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Question
a) What is the mechanical advantage of a wheelbarrow, such as the one in Figure 9.25, if the center of gravity of the wheelbarrow and its load has a perpendicular lever arm of 5.50 cm, while the hands have a perpendicular lever arm of 1.02 m? (b) What upward force should you exert to support the wheelbarrow and its load if their combined mass is 55.0 kg? (c) What force does the wheel exert on the ground?
Question Image
<b>Figure 9.25</b> A wheelbarrow demonstrates mechanical advantage.
Figure 9.25 A wheelbarrow demonstrates mechanical advantage.
Question by OpenStax is licensed under CC BY 4.0.
Final Answer

a) $18.5$

b) $29.1 \textrm{ N}$

c) $510 \textrm{ N}$

Solution Video

OpenStax College Physics Solution, Chapter 9, Problem 21 (Problems & Exercises) (2:44)

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Video Transcript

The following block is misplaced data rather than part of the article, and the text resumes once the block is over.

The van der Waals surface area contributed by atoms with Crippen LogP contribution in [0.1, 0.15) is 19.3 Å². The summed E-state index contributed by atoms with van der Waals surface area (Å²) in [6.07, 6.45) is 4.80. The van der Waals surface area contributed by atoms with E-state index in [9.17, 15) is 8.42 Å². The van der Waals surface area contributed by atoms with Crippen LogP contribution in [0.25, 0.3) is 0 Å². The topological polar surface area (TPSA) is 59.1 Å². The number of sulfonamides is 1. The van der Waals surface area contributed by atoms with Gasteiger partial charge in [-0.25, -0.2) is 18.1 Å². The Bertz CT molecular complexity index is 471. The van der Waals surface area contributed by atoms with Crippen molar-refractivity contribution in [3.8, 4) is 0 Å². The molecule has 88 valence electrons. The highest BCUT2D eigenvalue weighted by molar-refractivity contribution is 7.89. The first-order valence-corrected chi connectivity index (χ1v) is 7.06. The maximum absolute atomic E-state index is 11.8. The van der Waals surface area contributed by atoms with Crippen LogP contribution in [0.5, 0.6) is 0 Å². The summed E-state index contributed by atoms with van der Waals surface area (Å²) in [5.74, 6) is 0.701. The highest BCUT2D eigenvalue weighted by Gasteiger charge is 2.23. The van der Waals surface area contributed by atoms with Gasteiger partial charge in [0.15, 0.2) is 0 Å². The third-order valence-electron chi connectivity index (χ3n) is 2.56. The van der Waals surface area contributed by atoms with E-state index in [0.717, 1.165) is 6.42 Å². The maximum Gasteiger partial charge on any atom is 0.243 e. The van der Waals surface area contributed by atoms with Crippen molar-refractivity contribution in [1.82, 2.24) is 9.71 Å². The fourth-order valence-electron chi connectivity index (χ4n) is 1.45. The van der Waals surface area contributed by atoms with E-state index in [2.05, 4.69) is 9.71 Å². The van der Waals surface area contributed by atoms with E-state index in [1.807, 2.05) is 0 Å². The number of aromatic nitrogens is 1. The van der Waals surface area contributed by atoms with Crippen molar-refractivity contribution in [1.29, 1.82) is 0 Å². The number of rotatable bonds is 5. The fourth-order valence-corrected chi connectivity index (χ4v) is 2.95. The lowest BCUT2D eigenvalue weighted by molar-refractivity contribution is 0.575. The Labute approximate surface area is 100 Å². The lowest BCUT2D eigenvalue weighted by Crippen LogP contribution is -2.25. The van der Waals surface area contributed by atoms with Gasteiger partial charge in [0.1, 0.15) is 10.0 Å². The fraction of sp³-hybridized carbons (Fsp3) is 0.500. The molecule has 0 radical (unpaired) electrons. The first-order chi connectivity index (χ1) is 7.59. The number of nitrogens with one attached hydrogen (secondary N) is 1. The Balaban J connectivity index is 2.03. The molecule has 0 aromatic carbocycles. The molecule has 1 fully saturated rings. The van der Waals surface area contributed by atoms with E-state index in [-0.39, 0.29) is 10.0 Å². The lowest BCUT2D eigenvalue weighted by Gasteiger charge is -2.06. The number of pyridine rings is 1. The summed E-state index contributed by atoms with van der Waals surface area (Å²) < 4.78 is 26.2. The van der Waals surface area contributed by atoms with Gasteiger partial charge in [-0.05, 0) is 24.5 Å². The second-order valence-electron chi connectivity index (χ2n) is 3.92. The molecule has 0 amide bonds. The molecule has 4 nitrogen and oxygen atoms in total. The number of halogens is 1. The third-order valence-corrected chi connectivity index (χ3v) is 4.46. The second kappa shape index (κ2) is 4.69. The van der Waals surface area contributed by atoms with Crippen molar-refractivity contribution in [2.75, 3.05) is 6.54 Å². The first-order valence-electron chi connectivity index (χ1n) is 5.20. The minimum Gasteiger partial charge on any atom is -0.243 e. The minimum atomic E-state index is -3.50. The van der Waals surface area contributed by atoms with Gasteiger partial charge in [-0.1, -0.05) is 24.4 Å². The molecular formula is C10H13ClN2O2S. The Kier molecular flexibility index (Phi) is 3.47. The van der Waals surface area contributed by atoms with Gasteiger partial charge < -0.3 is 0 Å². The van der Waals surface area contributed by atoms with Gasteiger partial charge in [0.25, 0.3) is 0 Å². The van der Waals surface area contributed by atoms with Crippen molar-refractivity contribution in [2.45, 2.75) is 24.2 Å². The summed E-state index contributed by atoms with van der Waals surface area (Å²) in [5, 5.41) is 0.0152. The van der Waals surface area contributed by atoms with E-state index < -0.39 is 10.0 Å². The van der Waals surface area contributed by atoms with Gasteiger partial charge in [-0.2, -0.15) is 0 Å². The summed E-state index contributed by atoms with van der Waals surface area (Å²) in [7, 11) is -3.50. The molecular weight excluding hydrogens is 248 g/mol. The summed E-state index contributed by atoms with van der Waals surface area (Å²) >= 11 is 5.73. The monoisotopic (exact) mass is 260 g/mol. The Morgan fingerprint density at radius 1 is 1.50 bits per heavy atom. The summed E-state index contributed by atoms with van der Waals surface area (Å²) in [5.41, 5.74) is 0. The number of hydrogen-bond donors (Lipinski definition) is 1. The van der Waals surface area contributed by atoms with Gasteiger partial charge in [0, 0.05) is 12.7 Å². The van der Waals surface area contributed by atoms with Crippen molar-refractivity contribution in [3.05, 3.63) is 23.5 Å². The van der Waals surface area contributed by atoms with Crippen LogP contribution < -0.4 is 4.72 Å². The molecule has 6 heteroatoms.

This is College Physics Answers with Shaun Dychko. Mechanical advantage is the ratio of the output force divided by the input force. The output force is not really force on the system in the same way that the input force on the weight are. It’s this effective force that, you know, a force applied here translates to at this location. We can talk about these torques here. The torque due to this effective output force multiplied by its level arm, which is the output level arm, that equals the input force times its level arm, and when we rearrange this and divide both sides by Fi, we can also divide both sides by l naught and we get F naught over Fi equals li over l naught. We’re told the input level arm is 1.02 meters and the output level arm is 5.5 centimeters which I’ve written as 5.5 times ten to the minus two meters. It actually doesn’t matter what the units are here, just so long as they are the same, that’s what’s important. So you can divide centimeters by centimeters or meters by meters. So we get 18.5 is the mechanical advantage. Now the input force required in order to lift the load and wheelbarrow which has a combined mass of 55 kilograms, is going to be F naught divided by the mechanical advantage. So we have 55 kilograms times gravitational field strength divided by the mechanical advantage, giving us 29.1 Newtons is the input force. And this is the purpose of the wheelbarrow is to make this force that has to be applied by the person, 29.1 Newtons, much less than the weight of material being transported. Then finally, the force on the wheel is the next question, it’s labelled N in this diagram, I’ve labelled it F subscript w for wheel, force of the wheel. The total up forces have to equal the total down forces, so the force of the wheel is up and the input force is up, and that equals the down force which is just gravity, mg. We’ll subtract Fi from both sides, and we solve for Fw. So the force of the wheel applies is the weight of the load and wheelbarrow minus the input force, 55 kilograms times 9.8 minus 29.093 Newtons, giving us 510 Newtons is the force applied on the wheel.